The vice president asked delegates gathered at the Agricultural Show to have confidence in the local currency.
A good and well-meaning statement, however, confidence in the local currency needs to be fostered through meaningful and substantive economic reforms.
Several things must occur before confidence in the Zimbabwean monetary system is restored. The first is to understand why there is even a parallel market, to begin with. Whenever two currencies circulate households and firms will prefer to hold one over the other.
In the case of Zimbabwe, there is a clear preference for US dollars which even the governor of the central bank noted over the local currency for the settlement of transactions from small day to day items to big-ticket high-value items.
This preference for the US dollar means that economic agents are inclined to pay a premium for the greenback which is not always available through formal channels and as such the parallel market emerges.
It would therefore stand to reason that if the parallel market is to be decisively eliminated then the currency unit (the Zimbabwe dollar) that has given impetus to it must either be demonetized or allowed to float freely against the US dollar in the markets.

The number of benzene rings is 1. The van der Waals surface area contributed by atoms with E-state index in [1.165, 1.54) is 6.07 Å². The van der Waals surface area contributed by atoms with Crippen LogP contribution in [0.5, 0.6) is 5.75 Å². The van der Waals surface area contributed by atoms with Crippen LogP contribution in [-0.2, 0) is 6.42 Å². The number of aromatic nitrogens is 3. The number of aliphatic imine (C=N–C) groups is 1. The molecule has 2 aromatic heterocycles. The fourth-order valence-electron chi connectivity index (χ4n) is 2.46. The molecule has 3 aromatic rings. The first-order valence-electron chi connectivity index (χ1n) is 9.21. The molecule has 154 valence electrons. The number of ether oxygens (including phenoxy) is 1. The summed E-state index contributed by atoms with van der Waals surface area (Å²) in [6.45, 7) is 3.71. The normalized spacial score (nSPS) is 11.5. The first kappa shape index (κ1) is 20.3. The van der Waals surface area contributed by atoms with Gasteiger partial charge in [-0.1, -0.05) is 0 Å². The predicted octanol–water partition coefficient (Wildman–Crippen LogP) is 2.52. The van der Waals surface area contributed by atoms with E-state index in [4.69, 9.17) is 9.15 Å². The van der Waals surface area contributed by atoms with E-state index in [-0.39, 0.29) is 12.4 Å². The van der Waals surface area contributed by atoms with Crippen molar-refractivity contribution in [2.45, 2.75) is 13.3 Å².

Neither option is desirable for the authorities as one would imagine fully dollarizing again would impose a very hard budget constraint on the government which relies on dwindling revenues from taxes. Full dollarization would mean that there is no room for the government to manipulate the money supply in terms of monetary policy.
However, carrying on the Zimbabwe dollar leaves the economy open to shocks from volatility in the parallel market which affects business more than the official exchange rate does.
Going forward requires that a clear decision be made on whether the country adopts the greenback fully or allows its currency to float freely against the dollar. Additionally, the country needs to pay attention to the development of its foreign exchange reserves and productive capacity.
Both have a strong bearing on the value of the currency.
The Zimbabwe dollar will be able to hold its ground in the currency market once it is underscored by considerable to substantial reserves and a stronger balance of payments position resulting from the substitution of imports of goods and services that can be produced locally.
This should be a priority to policymakers if it is not already.
The management of foreign exchange reserves and the balance of payments is imperative. Once these are properly in place the country will be able to withstand external and internal shocks that require the expenditure of foreign currency and naturally, confidence in the local currency will follow.